Interim Care Orders – requirement to grant short stays

Children – Public Law

03 January 2024

J & Ors, Re (Children: Interim Removal) [2023] EWCA Civ 1266

In this case (reported on 23rd November 2023) the Court of Appeal overturned a decision to authorise interim removal and reiterated the requirement to grant short stays to allow such orders to be appealed unless a child’s safety requires their immediate removal

In this appeal, the Court of Appeal was concerned with a decision of His Honour Judge Oliver to authorise the removal of the three subject children from their parents’ care under an interim care order.

Lord Justice Baker gave the leading judgment. He found that the Judge at first instance had failed to apply the test for immediate removal summarised by Lord Justice Peter Jackson in Re C (A Child) (Interim Separation) [2019] EWCA Civ 1998 and that, had he done so, he would have reached the opposite conclusion.

Lord Justice Baker set out the Court of Appeal’s three “most prominent” reasons for interfering with the judgment at first instance decision, as follows:

First, nowhere in the judgment does the judge refer to the very positive evidence about the care being provided to the children by their father. The evidence showed that they were thriving in his care. The parenting assessment had concluded that, with support, he had the capacity to meet their needs. The social worker had recently confirmed that there were no safeguarding concerns about the children’s placement and observed that they were “very happy and comfortable around their father”. None of this was mentioned in the judgment. The positive evidence about the father’s care of the children was plainly an important factor in the assessment of whether the children’s welfare and safety required their immediate removal but it did not feature in the judge’s welfare analysis.

Secondly, the judgment contains no analysis of the risk of the children suffering emotional harm if removed from their father’s care. It is true that, when considering the effect of a change of circumstances, the judge acknowledged that removing the children from their parents would “have a negative effect” on them. He added that “the mitigation of that would be they would no longer be experiencing emotional harm”. But the implication of that observation is that they would not suffer emotional harm through being removed. As they had spent their entire lives to date in the care of one or both of their parents, the suggestion that they would not suffer emotional harm if removed was plainly implausible. The question for the court was whether the risk of harm if removed was outweighed by the risk of harm if they remained with their father. That question was never addressed.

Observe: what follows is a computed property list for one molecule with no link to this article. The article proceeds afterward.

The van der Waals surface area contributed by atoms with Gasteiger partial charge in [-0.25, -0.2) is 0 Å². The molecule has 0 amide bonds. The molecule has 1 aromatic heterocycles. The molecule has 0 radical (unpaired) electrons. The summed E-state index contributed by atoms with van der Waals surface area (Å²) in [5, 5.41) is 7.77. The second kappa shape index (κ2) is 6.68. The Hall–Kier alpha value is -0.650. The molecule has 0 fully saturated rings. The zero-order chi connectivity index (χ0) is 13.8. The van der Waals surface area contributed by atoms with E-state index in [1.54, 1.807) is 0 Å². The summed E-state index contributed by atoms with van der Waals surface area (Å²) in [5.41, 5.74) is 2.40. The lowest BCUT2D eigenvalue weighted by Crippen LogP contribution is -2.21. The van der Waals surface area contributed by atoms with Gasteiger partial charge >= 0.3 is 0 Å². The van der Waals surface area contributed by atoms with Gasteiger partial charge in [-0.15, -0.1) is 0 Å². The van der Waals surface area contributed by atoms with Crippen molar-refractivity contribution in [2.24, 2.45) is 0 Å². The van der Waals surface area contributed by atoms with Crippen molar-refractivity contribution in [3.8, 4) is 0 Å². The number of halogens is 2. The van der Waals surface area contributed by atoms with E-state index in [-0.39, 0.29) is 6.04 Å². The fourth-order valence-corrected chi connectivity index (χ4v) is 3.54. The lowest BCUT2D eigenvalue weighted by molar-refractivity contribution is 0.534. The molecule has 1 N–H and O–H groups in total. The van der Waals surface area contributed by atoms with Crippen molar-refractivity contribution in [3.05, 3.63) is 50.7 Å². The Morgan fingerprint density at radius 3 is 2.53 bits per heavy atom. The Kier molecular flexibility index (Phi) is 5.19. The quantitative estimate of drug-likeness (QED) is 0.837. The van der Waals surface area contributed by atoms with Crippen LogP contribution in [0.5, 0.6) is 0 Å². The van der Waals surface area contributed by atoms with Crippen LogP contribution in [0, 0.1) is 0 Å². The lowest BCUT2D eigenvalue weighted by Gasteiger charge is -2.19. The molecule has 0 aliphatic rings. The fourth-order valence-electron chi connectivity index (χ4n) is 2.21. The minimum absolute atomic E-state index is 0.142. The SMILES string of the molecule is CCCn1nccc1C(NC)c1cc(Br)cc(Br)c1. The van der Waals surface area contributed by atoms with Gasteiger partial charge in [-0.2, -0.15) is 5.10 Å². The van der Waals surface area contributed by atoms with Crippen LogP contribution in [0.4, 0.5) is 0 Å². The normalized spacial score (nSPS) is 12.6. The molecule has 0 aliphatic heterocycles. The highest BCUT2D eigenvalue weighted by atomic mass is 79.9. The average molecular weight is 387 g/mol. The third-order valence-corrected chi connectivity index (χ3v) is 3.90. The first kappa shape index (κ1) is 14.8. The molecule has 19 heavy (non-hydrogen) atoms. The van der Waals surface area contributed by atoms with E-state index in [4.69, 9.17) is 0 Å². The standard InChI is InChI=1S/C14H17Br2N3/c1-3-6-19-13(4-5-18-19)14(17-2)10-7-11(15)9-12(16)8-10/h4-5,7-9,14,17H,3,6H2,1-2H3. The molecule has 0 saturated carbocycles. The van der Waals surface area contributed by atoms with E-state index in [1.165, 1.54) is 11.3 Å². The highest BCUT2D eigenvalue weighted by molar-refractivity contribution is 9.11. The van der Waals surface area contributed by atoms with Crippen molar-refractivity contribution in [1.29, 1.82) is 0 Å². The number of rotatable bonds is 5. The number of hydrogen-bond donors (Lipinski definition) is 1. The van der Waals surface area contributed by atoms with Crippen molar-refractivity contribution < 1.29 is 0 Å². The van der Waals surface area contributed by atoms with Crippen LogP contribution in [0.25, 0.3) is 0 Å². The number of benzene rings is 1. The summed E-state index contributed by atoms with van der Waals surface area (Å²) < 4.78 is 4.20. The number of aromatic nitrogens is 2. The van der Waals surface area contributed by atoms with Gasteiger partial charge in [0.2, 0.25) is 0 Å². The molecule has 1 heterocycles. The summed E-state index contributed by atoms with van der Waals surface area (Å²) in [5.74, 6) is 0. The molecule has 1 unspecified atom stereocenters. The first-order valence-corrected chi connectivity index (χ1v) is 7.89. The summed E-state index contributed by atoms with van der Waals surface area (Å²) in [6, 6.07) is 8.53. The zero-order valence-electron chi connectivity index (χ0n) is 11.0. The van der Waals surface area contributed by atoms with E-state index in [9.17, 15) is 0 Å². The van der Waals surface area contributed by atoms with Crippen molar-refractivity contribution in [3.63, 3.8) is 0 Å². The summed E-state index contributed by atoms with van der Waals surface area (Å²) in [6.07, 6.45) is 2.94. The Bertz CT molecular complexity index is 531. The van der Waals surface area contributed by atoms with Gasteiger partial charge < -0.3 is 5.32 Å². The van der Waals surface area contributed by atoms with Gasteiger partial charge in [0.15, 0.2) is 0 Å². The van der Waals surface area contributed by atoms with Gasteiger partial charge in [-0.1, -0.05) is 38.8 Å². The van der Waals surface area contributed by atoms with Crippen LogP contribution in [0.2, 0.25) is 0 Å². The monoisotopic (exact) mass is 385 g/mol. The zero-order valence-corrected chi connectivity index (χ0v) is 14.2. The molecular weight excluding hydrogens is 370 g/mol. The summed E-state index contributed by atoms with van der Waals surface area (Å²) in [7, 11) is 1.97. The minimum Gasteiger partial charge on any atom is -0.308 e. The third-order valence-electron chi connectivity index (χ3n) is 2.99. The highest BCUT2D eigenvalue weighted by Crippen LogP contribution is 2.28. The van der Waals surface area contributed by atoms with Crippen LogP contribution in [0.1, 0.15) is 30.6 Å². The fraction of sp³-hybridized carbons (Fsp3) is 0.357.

Thirdly, in order to satisfy itself that the “the length and likely consequences of the separation [were] a proportionate response to the risks that would arise if it did not occur”, it was incumbent on the court to scrutinise the available resources that might remove the need for separation. As the Supreme Court acknowledged in Re H-W (Children) [2022] UKSC 17 (per Dame Siobhan Keegan at paragraph 45) it is a “longstanding proposition of English childcare law that the aim must be to make the least interventionist possible order”. The intervention required here was to prevent the children having unauthorised contact with their mother. The question was whether removing them from their father was a necessary and proportionate course to meet that requirement.

Further, Lord Justice Baker found the judge at first instance “ought to have given very serious consideration to the less interventionist option of allowing the children to remain at home under either an interim care order or an extension of the interim supervision order, buttressed by a clear order defining the mother’s contact and a written agreement signed by both parents.”

Lord Justice Baker went on to identify a further point where the judge below fell into error, as follows:

His refusal to allow even a short stay of the order to enable the father to apply to this Court was contrary to authority and wrong in principle: see Re N (Children: Interim Order/Stay)[2020] EWCA Civ 1070 per Peter Jackson LJ at paragraphs 36 to 38. Even if the judge’s view as to the risks to the children remaining at home was correct (which in my judgment it was not), they could never be described as so acute as to justify denying the father a short stay to apply to this Court….

He further stated: courts and practitioners must follow the course identified by Peter Jackson LJ in Re N. Unless the child’s safety and welfare require their immediate removal, the court should always allow an unsuccessful party the opportunity to apply to the appellate court. As summarised in Re N, arrangements are in place for an urgent application to this Court to be considered very promptly.

This case very importantly stresses that stays should be granted more readily than they are and should be the rule rather than the exception.

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